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Former Michigan State president charged with lying to police about Larry Nassar

Lou Anna K. Simon faces up to four years in prison.

WASHINGTON, DC - JUNE 05: Lou Anna Simon, former president of Michigan State University, testifies during a Senate Commerce, Science and Transportation Committee hearing, on June 5, 2018 in Washington, DC. The hearing focused on preventing abuse in Olympic and amateur athletes and ensuring a safe and secure environment for athletes.  (Photo by Mark Wilson/Getty Images)
WASHINGTON, DC - JUNE 05: Lou Anna Simon, former president of Michigan State University, testifies during a Senate Commerce, Science and Transportation Committee hearing, on June 5, 2018 in Washington, DC. The hearing focused on preventing abuse in Olympic and amateur athletes and ensuring a safe and secure environment for athletes. (Photo by Mark Wilson/Getty Images)

On January 24, after more than 100 survivors of former Michigan State University and USA Gymnastics team doctor Larry Nassar testified about his sexual abuse at sentencing hearings in Michigan, the embattled p resident of MSU Lou Anna K. Simon finally announced her resignation.

Since then, Simon has managed to maintain her exorbitant salary and a cushy office on campus. But the perks afforded to an enabler of one of the biggest sex abuse scandals in U.S. history might be drying up soon. On Tuesday, Simon was charged by the Michigan Attorney General’s Office for lying to police about the Nassar investigation, according to the Lansing State Journal.

These charges stem from a 2014 MSU Title IX investigation into Nassar, when Amanda Thomashow, a patient and victim of Nassar’s, reported her abuser to the university. After an investigation — one in which doctors, hand-selected by Nassar, were allowed to serve as expert witnesses — MSU determined that Nassar’s sexual abuse was actually medically-acceptable treatment.

“The investigation left me feeling so small, and worthless and disposable, that I never saw what I was doing as brave,” Thomashow told CNN earlier this year. “I felt embarrassed. I humiliated myself by even talking about it.”

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When Simon talked to police in May, she told them that she wasn’t aware about the nature of the complaint back in 2014 — that she only knew, in general terms, that there was a Title IX investigation into the behavior of a sports medicine doctor on campus. She has insisted she did not know that it was Nassar who was under investigation, and wasn’t aware of the nature of the complaints.

However, a police investigation has uncovered documents which directly contradict her statement.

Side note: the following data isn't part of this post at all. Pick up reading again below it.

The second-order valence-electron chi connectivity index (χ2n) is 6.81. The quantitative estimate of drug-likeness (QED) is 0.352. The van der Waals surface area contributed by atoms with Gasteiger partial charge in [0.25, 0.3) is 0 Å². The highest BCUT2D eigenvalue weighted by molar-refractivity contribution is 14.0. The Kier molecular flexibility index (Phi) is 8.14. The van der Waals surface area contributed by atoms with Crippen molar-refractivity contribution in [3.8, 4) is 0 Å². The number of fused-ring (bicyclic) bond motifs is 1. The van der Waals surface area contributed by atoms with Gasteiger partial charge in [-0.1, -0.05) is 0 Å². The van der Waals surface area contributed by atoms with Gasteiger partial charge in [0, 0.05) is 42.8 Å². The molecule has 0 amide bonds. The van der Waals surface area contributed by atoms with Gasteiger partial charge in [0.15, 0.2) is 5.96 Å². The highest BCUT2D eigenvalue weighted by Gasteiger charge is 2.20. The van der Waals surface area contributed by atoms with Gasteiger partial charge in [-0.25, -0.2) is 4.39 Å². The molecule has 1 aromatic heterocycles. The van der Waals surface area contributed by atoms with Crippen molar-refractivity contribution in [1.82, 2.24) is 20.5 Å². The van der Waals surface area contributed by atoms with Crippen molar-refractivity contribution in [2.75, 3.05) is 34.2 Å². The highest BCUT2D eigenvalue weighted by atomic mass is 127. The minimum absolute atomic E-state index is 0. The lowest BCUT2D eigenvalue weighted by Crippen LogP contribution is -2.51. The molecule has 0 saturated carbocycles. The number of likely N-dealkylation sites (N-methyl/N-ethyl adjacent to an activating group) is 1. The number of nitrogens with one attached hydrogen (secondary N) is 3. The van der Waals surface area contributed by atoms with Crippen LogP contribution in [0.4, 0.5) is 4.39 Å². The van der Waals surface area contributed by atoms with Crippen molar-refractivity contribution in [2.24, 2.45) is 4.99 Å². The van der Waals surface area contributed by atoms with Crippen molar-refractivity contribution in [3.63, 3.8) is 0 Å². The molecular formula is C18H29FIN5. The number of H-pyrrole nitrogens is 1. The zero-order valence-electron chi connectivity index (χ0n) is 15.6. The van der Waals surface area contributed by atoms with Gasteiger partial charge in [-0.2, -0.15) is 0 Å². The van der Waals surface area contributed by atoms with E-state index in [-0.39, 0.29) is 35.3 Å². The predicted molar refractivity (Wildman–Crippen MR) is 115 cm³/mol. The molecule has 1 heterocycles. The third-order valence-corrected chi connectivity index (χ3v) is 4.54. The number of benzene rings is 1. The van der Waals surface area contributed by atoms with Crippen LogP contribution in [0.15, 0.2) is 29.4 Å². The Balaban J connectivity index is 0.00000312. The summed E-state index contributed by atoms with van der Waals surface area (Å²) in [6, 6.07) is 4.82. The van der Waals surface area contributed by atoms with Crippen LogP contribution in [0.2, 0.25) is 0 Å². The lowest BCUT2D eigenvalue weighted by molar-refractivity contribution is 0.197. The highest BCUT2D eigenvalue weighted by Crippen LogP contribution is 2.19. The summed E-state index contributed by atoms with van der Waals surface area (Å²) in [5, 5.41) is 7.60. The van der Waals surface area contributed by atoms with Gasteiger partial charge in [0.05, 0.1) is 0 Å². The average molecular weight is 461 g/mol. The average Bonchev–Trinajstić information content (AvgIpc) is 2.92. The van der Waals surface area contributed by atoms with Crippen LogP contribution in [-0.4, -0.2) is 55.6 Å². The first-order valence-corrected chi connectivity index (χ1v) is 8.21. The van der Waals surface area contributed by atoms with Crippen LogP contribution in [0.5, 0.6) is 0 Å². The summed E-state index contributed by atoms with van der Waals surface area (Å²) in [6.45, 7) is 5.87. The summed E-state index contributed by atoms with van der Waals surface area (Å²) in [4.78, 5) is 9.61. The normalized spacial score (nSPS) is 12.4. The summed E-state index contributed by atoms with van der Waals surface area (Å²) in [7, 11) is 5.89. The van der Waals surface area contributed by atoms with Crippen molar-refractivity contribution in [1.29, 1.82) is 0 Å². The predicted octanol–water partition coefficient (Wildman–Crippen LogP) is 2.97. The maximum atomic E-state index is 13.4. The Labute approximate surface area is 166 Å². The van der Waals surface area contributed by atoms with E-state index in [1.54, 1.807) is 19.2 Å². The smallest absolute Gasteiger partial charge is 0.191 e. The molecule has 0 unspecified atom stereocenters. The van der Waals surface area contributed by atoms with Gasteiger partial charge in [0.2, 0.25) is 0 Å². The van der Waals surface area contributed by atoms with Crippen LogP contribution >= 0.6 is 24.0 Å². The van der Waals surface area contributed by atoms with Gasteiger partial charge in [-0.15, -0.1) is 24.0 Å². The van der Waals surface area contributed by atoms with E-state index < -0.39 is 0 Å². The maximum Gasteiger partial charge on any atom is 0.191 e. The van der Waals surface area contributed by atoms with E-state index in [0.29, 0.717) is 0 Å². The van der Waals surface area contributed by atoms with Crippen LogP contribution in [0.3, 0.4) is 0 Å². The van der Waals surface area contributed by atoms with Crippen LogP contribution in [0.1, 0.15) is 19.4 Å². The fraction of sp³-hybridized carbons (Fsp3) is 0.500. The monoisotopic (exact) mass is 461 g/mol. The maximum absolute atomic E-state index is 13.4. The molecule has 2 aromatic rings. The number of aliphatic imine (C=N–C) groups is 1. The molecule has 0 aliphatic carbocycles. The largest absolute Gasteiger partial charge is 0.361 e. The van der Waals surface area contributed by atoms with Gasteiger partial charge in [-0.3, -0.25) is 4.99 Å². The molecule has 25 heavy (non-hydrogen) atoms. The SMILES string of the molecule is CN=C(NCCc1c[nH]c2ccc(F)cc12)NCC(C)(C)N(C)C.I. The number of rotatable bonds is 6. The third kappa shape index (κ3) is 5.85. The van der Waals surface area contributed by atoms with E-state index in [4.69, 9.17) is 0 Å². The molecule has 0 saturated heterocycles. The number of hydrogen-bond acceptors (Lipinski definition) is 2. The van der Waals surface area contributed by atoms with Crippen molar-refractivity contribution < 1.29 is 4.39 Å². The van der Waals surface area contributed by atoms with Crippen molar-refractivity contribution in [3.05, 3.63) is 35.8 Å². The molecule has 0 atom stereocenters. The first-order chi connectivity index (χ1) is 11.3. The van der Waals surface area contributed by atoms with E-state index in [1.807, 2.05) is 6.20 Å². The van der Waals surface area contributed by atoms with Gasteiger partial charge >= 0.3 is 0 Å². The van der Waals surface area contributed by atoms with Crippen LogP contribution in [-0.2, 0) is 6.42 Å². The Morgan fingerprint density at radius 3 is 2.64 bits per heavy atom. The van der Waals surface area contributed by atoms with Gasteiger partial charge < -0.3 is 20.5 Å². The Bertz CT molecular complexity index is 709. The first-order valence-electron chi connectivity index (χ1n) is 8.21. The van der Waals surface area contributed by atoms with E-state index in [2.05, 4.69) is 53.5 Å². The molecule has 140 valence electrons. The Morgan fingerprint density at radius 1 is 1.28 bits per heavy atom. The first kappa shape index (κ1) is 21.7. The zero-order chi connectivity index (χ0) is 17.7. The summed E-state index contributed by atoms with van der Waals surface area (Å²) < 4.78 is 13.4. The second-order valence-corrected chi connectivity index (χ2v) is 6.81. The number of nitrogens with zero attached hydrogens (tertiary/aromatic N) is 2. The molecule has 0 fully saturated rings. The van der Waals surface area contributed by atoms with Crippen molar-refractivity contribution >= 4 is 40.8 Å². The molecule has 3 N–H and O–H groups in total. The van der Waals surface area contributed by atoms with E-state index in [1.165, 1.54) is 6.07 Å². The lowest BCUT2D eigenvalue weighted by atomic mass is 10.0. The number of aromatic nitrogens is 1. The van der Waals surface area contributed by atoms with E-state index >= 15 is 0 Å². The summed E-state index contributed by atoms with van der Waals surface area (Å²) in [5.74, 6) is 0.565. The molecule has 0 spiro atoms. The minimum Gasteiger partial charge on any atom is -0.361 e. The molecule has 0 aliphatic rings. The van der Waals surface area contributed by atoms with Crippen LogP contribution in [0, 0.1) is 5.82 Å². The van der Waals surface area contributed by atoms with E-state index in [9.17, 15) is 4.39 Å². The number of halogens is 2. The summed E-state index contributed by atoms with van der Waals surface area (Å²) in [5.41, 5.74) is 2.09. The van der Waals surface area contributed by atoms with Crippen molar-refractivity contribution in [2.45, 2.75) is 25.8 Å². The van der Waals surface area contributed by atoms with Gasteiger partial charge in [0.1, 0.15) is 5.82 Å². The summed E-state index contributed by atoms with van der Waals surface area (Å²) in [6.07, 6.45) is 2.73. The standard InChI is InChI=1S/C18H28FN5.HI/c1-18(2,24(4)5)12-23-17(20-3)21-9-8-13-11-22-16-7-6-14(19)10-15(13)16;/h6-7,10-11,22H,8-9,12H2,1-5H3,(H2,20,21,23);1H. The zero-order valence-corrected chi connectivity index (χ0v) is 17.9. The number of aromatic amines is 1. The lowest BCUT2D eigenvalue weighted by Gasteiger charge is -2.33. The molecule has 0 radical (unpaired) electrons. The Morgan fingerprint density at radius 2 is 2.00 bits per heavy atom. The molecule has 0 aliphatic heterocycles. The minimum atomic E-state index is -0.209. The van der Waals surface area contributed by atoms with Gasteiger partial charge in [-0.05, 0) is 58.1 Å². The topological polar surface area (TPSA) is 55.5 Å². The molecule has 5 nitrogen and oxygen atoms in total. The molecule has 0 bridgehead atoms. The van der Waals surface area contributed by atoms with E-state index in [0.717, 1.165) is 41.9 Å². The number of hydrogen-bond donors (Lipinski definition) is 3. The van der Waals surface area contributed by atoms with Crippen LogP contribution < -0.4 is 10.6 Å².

“These documents show that Simon knew about the nature of the allegations against the sports medicine doc who was the subject to (sic) review in 2014, and contrary to her statements that she was not aware,” Michigan State Police Detective Sgt. William Arndt said at a hearing on Tuesday.

According to the Detroit News, the documents are from a meeting between Simon and Paulette Granberry Russell, a supervisor of the MSU Office of Inclusion, that took place about a month after Thomashow’s report.

Three days later, Russell and Simon had a meeting. Russell’s folder for the meeting, obtained by police, was labeled “Sports med Dr. Nassar SA.” SA stood for sexual assault, Russell told police.

“Russell also stated that she wrote the note because the incident was problematic for the university, which was then also under investigation by the U.S. Department of Education, and she wanted to remind herself for the meeting with Simon on Monday, May 19th,” Arndt said, according to court transcripts.

Inside the folder an agenda for the meeting listed “COM Incident” as item six, which Russell told police stood for College of Osteopathic Medicine and concerned the allegations against Nassar.

Simon’s own agenda for the meeting included an item related to sexual assault cases, and “next to that entry is a notation in Simon’s handwriting in quotes COM,” Arndt said Tuesday, according to court transcripts.

Nassar worked for USA Gymnastics for more than a year after Thomashow’s complaint, and he continued to work at Michigan State for more than two years, until the Indianapolis Star began reporting on Nassar’s abuse in September 2016.

He abused dozens of additional patients during this two-year period.

Simon worked at MSU her entire career, and served as president from 2005 though her resignation in January. When she was president, she was notorious for overseeing every aspect of the university — even the police chief and athletic director reported to her.

Simon’s lawyers have called the charges baseless.

“The only crime committed is the indictment. It is political and completely false and they will pay for it,” her attorney, Mayer Morganroth, told Lansing State Journal.

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Simon is the third MSU official to face formal charges for their involvement in the Nassar case. William Strampel, former dean of osteopathic medicine and one of Nassar’s former bosses, faces two misdemeanor charges for his actions surrounding the 2014 Title IX investigation. And former MSU gymnastics coach Kathie Klages was charged with a felony and misdemeanor for lying to the police about her knowledge of Nassar’s abuse.

Simon’s arraignment is scheduled for Monday.